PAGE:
In manufacturing, safety is everyone’s responsibility. Safety incidents and workplace injuries directly impact workers, morale, productivity, company reputation and the bottom line.

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In manufacturing, safety is everyone’s responsibility. Safety incidents and workplace injuries directly impact workers, morale, productivity, company reputation, and the bottom line.

“All plants say safety is their top priority,” says Ron Moore, an internationally renowned expert on manufacturing excellence with over 45 years of experience. “It’s a nice thing to say, but often it isn’t backed up by actions.” Moore’s research shows that actions that improve reliability actually improve safety too.

Reliable Machines are Safer Machines

Every human-machine interaction can potentially cause an injury. Yet there’s still limited awareness of the link between the reliability of machines and the safety of the people that work with them. Moore has collected data that clearly demonstrates the relationship between worker safety and machine reliability. His research maps worker injury rates against Overall Equipment Effectiveness (OEE) and Asset Utilization (AU) in manufacturing facilities.

Worker injury rates against Overall Equipment Effectiveness (OEE) and Asset Utilization (AU) in manufacturing facilities

As facilities improve their OEE and AU, their worker injury rate goes down, and according to Moore, this pattern is consistent across all manufacturing industries from food and beverage to oil and gas.

Reactive Works Causes Injuries

Moore’s research also shows that plants with more reactive work orders have more injuries. When maintenance teams do unplanned repair work in response to a failure, they are under pressure from the production team to get machines back up and running as fast as possible and are more likely to take shortcuts.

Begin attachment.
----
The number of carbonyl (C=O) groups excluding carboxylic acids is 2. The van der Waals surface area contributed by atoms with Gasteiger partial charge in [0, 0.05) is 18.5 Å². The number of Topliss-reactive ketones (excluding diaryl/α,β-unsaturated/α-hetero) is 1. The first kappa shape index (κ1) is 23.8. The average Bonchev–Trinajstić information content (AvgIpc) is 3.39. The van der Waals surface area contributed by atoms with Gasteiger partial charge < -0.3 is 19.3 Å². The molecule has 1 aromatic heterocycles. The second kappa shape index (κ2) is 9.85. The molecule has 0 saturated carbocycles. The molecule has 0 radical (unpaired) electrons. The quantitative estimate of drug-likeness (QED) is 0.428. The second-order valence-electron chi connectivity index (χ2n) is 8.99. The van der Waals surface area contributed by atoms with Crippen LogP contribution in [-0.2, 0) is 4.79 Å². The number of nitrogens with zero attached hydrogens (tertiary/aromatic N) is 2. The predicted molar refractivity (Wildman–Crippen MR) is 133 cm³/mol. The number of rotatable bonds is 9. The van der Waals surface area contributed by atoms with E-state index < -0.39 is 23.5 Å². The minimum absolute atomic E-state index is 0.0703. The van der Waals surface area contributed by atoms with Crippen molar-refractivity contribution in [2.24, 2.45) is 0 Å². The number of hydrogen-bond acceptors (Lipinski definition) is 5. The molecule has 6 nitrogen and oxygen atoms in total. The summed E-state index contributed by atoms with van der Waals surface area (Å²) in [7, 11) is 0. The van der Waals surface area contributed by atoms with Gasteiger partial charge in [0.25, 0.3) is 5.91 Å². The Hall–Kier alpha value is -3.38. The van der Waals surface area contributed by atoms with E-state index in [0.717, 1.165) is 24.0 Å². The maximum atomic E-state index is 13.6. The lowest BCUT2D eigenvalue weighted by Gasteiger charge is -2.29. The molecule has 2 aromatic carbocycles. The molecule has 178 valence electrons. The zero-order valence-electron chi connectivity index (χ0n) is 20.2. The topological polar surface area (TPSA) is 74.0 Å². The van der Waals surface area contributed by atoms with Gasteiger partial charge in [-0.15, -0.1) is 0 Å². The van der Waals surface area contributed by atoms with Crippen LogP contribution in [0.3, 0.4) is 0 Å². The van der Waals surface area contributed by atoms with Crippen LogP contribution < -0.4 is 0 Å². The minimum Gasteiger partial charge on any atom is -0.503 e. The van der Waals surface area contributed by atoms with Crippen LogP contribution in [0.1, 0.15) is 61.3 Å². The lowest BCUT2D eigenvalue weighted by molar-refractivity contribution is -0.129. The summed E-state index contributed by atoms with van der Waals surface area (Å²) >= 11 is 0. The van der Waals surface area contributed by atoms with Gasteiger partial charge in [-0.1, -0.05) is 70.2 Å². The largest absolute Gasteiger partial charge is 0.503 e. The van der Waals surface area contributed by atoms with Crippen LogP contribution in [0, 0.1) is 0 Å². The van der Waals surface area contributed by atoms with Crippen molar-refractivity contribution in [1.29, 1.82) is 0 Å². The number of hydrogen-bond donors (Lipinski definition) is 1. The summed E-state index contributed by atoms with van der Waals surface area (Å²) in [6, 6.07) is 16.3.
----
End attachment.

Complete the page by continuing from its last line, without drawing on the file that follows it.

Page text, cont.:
Research shows that plants with more reactive work orders have more injuries

A rushed repair is never as safe or effective as a repair done during a planned shutdown. As Moore points out, no task is so urgent that it cannot be done safely. Manufacturers should do everything in their power to reduce the number of human-machine interactions overall, but reactive work in particular, in order to limit the risk to their maintenance workers. What’s more, Moore’s work shows that reducing reactive maintenance increases OEE and AU while cutting maintenance costs.

The most effective way to avoid reactive work is to eliminate unplanned failures in the first place. Ideally, every repair should be scheduled and planned ahead of time-based on identified defects, and assigned to properly skilled technicians who have all of the necessary parts and tools readily available.

Prioritize Reliability to Improve Safety

Maintenance departments often bear an unfair amount of the blame for machine failures. According to data Moore’s gathered over the years, nearly ⅔ of equipment failures are not caused by maintenance practices, but by problems upstream. “Companies don’t seem to understand the whole series of things that occur before downtime happens,” he says.

Reliability should shift the focus from the immediate repair and the associated maintenance costs, to the causes of a downtime event. The full Reliability Process includes how companies design, buy, store, install, operate and maintain their equipment. Using this process model, manufacturers can identify where machine failures originate and improve machine reliability across the organization.

Some questions to ask yourself include: Did something in the system design create this problem? Was the right equipment purchased? How was the asset stored and was it installed properly? Was the asset being operated with care? Is our maintenance team trained to identify and prevent these issues?

“Corporate leaders need to treat reliability the same way as safety with systems, measurements and rewards, “ says Moore. Senior manufacturing leaders can prove their commitment to worker safety by taking reliability programs as seriously as safety programs.

Healthy Machines Keep Workers Safe

Better safety training, checklists, safety gear, and proper tool use make human-machine interactions safer, but reducing the need for your employees to interact with dangerous machines in the first place is the ultimate goal.

Machine Health uses IoT and AI to predict and prevent machine failures. It eliminates unnecessary maintenance tasks, cuts the number of human-machine interactions, shifts more of the maintenance team’s work from reactive to proactive mode, and improves OEE.

Healthy machines are safer and more reliable. As facilities improve Machine Health, they also ensure worker safety. A reliable plant truly is a safer plant.